We all are intolerant towards things that irritates us. Everything should be just the way we want it and nothing is allowed to disturb or disrupt our peace of perfection we have just perfected for ourselves…
If we allow this intolerance to continue in our lives we become the victims there of. Our own lives is disrupted minute after minute, day after day and we suffer the irritation, pain and hate of our own doing.
Here is an abstract from Spiritual Letters by Fenelon:
The imperfection of others to be borne in love.
It is a long while since I renewed the assurance of my attachment to you in our Lord. It is, nevertheless, greater than ever. I desire with all my heart that you may always find in your household the peace and consolation which you enjoyed in the beginning. To be content with even the best of people, we must be contented with little and bear a great deal. Those who are most perfect, have many imperfections, and we have great faults, so that between the two, mutual toleration becomes very difficult. We must bear one another’s burdens, and so fulfil the law of Christ, (Gal. vi. 2,) thus setting off one against the other in love. Peace and unanimity will be much aided by frequent silence, habitual recollection, prayer, self-abandonment, renunciation of all vain criticisms, and a faithful departure from the vain reflections of a jealous and difficult self-love. To how much trouble would this simplicity put an end! Happy he who neither listens to self nor to the tales of others!
Be content with leading a simple life, according to your condition. Be obedient, and bear your daily cross; you need it, and it is bestowed by the pure mercy of God. The grand point is to despise self from the heart, and to be willing to be despised, if God permits it. Feed upon Him alone; St. Augustine says that his mother lived upon prayer; do you do so likewise, and die to everything else. We can only live to God by the continual death of self.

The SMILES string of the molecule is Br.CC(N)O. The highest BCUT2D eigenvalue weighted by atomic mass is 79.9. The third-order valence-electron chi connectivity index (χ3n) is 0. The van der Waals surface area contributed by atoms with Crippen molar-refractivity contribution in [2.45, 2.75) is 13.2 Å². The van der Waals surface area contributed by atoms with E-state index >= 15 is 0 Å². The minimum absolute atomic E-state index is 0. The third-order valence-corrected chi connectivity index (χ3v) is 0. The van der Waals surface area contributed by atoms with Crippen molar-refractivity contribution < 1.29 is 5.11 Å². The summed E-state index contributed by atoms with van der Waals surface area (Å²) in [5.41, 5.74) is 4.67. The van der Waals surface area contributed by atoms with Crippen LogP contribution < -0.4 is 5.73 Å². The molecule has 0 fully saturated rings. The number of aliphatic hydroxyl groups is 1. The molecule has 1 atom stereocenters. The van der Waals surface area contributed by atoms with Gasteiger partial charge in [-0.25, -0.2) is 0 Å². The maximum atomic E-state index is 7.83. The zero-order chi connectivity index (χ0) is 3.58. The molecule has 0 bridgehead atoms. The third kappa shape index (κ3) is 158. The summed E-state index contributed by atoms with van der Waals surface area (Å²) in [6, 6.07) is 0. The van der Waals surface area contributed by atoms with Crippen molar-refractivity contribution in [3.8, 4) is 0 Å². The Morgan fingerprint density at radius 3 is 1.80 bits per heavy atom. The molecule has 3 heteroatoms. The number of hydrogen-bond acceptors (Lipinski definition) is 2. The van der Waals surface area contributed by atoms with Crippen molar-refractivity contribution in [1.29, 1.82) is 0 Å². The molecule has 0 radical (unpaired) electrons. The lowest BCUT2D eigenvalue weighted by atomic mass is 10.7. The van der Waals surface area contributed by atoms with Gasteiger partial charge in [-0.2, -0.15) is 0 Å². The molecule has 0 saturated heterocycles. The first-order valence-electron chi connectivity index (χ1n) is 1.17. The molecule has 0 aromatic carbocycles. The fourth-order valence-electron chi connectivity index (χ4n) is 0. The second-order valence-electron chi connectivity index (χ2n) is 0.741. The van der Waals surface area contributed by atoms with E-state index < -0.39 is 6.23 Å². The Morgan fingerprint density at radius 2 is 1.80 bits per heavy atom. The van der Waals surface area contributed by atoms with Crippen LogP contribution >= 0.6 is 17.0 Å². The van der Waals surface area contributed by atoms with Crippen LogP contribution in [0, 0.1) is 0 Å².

This so true! Our lives is not suppose to be without weakness, but we should learn to embrace even our weaknesses so that we may know ourselves, embracing our humanity with the full knowledge of our utter dependence on God.
Imperfection only is intolerant of imperfection.
It has seemed to me that you have need of more enlargedness of heart in relation to the defects of others. I know that you cannot help seeing them when they come before you, nor prevent the opinions you involuntarily form concerning the motives of some of those about you. You cannot even get rid of a certain degree of trouble which these things cause you. It will be enough if you are willing to bear with those defects which are unmistakable, refrain from condemning those which are doubtful, and not suffer yourself to be so afflicted by them as to cause a coolness of feeling between you.